Marine Ecosystem Dynamics Modeling Laboratory

NPZD Model

The MEDM/SMAST/UMASSD has developed a lower trophic level food web model was developed for the study of the spring bloom dynamics in the GoM/GB region (Ji, 2003). This is a 9-compartment nutrients-phytoplankton-zooplankton-detritus (NPZD) model including 3 nutrients (nitrate, ammonia and silicate), 2 phytoplankton (large and small size groups), 2 zooplankton (large and small size groups), 1 detrital organic nitrogen component and 1 detrital organic silicon component. The schematic of the model is given in Fig.1. As an extension of our previous NPZ model, this NPZD model was designed to resolve the seasonal pattern of the phytoplankton, while understanding the limitations of this model in capturing the zooplankton dynamics that are linked directly to population dynamics.

This NPZD model has been coupled into FVCOM and an offline version is being developed to optimize the use of the FVCOM model output for process-oriented study of the seasonal variability of the plankton dynamics in the GoM/GB. In Ji’s Ph. D thesis research, he has applied the 1-D, 2-D and 3-D versions of the NPZD to examine the spring bloom dynamics on GB (Ji, 2003). Some of his model results are posted here as examples.

1-D Experiments

The experiment results show that the controlling mechanism for spring bloom dynamics differs between the central bank and the flank area. In the shallow, well-mixed central bank (bright blue area), the timing and duration of the spring bloom are determined by light intensity and its downward penetration, while the bloom intensity is regulated by initial nutrient concentration and zooplankton grazing pressure. In deeper water (> 60 m) (dark blue area), given the same condition of light intensity/attenuation, initial nutrient concentration and zooplankton grazing pressure as those in the shallow, well-mixed region, the timing of the spring bloom is closely linked to the seasonal development of stratification.

Click images to view the full size of the image.

 

 

The 1-D model captures the basic seasonal pattern of the nutrients and phytoplankton dynamics in the shallow, well-mixed central bank, but not in the deep flank area, suggesting that frontal dynamics and advective processes have significant impacts on the phytoplankton dynamics in the seasonal stratified region of GB.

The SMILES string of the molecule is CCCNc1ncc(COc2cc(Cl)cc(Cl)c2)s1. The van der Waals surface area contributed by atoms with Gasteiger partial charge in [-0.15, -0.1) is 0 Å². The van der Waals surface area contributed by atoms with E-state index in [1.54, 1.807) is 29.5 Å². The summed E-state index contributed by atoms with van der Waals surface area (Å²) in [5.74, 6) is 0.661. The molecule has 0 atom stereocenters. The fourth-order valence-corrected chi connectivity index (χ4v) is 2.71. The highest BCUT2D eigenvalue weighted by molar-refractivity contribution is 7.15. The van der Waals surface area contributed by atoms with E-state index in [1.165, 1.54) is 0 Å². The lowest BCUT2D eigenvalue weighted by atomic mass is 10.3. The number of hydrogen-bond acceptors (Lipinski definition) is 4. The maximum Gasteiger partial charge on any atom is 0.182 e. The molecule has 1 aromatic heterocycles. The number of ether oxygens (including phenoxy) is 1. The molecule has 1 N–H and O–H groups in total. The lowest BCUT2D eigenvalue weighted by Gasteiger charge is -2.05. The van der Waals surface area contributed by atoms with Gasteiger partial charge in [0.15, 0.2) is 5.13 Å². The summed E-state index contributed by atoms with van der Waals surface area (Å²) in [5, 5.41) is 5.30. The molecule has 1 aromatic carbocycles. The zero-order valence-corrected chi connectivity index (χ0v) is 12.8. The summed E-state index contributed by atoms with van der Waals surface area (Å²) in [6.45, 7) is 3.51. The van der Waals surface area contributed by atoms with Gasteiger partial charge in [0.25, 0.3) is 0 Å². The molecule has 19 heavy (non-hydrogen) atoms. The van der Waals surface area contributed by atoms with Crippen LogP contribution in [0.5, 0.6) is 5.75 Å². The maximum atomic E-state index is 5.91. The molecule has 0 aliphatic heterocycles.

2-D Experiments

The experiment results show a similar control mechanism for spring bloom dynamics in the central bank and the deep flank area as in the 1-D model experiments, except for the area between shallow and deep region. In this transition area, the phytoplankton maximum is observed in the model due to light availability and continuous nutrient support from the nutrient rich off-bank water through the tidal mixing process before stratification develops. Once the tidal mixing front is established, the “second” bloom occurs as a result of the up-front nutrient flux driven by the secondary flow. The development of spring bloom in the deep flank area is sensitive to the development of stratification, especially during the transition time between vertical mixing and stratification, which usually occurs in later April or early May.

Click image on the right to view the full size of the schematic figure.

An animation showing the temporal variability of nutrients (NO3 and Si), phytoplankton (Ps and PL) and zooplankton (Zs) on the southern flank of Georges Bank. The 2-D model was built by modifying the 2D model developed by Chen et al. (1995) and Franks and Chen (1996). This simple idealized coupled biological and physical model does show the development of spring bloom in mixed region and second summer bloom at tidal mixing frontal zone.

Click image on the right to view the animation.

3-D Experiments

Process-oriented modeling experiments for the 1999 March bloom event on the southeastern flank of GB show that the formation of the phytoplankton bloom in that area during March 1999 is related to 1) transport of the Scotian Shelf Water, 2) wind- and tidal-induced vertical mixing and surface cooling, and 3) the location of the salinity front. With sufficient nutrients supplies from the slope, the bloom can be the result of in situ growth of phytoplankton near the slope where the stability salinity front is located. The model results suggest that an accurate simulation of the spatial distribution of temperature and salinity on GB, as well as the flow field across the Northeast Channel is a prerequisite for modeling the spring bloom on GB.

 

NPZD model was run by specifying a source of phytoplankton on Scotian Shelf closed to Northeast Channel (NEC). The model shows that the phytoplankton patch was advected across the NEC and then grew up on their journey along the southern flank. This pattern is very similar to those observed in the distribution of the satellite-derived Chl-a concentration.

Click image on the second column to see the time series of the phytoplnakton patch during the simulation period.

A particle tracking experiment was made to identify the contribution of the crossover advection to the accumulation of the phytoplankton on the southern slope of Georges Bank.

Click image on the right to view the animation of particle tracking.

 

Posted on January 17, 2014